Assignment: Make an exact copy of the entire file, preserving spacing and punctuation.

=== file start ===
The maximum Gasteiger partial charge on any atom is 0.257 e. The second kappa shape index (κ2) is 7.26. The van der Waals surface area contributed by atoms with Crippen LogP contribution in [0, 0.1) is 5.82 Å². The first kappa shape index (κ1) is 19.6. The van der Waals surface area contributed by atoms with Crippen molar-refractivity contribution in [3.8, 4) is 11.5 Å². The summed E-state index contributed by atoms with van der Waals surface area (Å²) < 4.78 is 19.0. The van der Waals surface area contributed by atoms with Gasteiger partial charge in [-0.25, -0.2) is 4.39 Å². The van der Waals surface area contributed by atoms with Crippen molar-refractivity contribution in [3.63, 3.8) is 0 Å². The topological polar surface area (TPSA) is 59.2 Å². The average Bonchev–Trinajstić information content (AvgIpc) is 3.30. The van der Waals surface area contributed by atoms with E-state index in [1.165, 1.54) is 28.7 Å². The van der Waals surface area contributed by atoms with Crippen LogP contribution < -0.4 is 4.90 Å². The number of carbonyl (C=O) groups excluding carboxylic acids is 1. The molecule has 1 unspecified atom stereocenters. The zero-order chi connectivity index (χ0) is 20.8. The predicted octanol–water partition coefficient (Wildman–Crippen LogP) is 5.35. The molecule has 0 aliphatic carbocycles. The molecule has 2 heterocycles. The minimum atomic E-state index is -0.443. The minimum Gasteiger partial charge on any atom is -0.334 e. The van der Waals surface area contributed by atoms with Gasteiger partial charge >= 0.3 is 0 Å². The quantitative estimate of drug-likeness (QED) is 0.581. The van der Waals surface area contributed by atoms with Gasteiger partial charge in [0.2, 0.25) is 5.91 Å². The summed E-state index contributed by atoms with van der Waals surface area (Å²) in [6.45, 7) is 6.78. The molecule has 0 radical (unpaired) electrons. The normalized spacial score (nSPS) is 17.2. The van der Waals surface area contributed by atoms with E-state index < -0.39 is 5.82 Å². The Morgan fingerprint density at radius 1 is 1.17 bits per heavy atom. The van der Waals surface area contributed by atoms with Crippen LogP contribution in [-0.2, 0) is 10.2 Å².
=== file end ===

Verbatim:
The maximum Gasteiger partial charge on any atom is 0.257 e. The second kappa shape index (κ2) is 7.26. The van der Waals surface area contributed by atoms with Crippen LogP contribution in [0, 0.1) is 5.82 Å². The first kappa shape index (κ1) is 19.6. The van der Waals surface area contributed by atoms with Crippen molar-refractivity contribution in [3.8, 4) is 11.5 Å². The summed E-state index contributed by atoms with van der Waals surface area (Å²) < 4.78 is 19.0. The van der Waals surface area contributed by atoms with Gasteiger partial charge in [-0.25, -0.2) is 4.39 Å². The van der Waals surface area contributed by atoms with Crippen molar-refractivity contribution in [3.63, 3.8) is 0 Å². The topological polar surface area (TPSA) is 59.2 Å². The average Bonchev–Trinajstić information content (AvgIpc) is 3.30. The van der Waals surface area contributed by atoms with E-state index in [1.165, 1.54) is 28.7 Å². The van der Waals surface area contributed by atoms with Crippen LogP contribution < -0.4 is 4.90 Å². The number of carbonyl (C=O) groups excluding carboxylic acids is 1. The molecule has 1 unspecified atom stereocenters. The zero-order chi connectivity index (χ0) is 20.8. The predicted octanol–water partition coefficient (Wildman–Crippen LogP) is 5.35. The molecule has 0 aliphatic carbocycles. The molecule has 2 heterocycles. The minimum atomic E-state index is -0.443. The minimum Gasteiger partial charge on any atom is -0.334 e. The van der Waals surface area contributed by atoms with Gasteiger partial charge >= 0.3 is 0 Å². The quantitative estimate of drug-likeness (QED) is 0.581. The van der Waals surface area contributed by atoms with Gasteiger partial charge in [0.2, 0.25) is 5.91 Å². The summed E-state index contributed by atoms with van der Waals surface area (Å²) in [6.45, 7) is 6.78. The molecule has 0 radical (unpaired) electrons. The normalized spacial score (nSPS) is 17.2. The van der Waals surface area contributed by atoms with E-state index < -0.39 is 5.82 Å². The Morgan fingerprint density at radius 1 is 1.17 bits per heavy atom. The van der Waals surface area contributed by atoms with Crippen LogP contribution in [-0.2, 0) is 10.2 Å².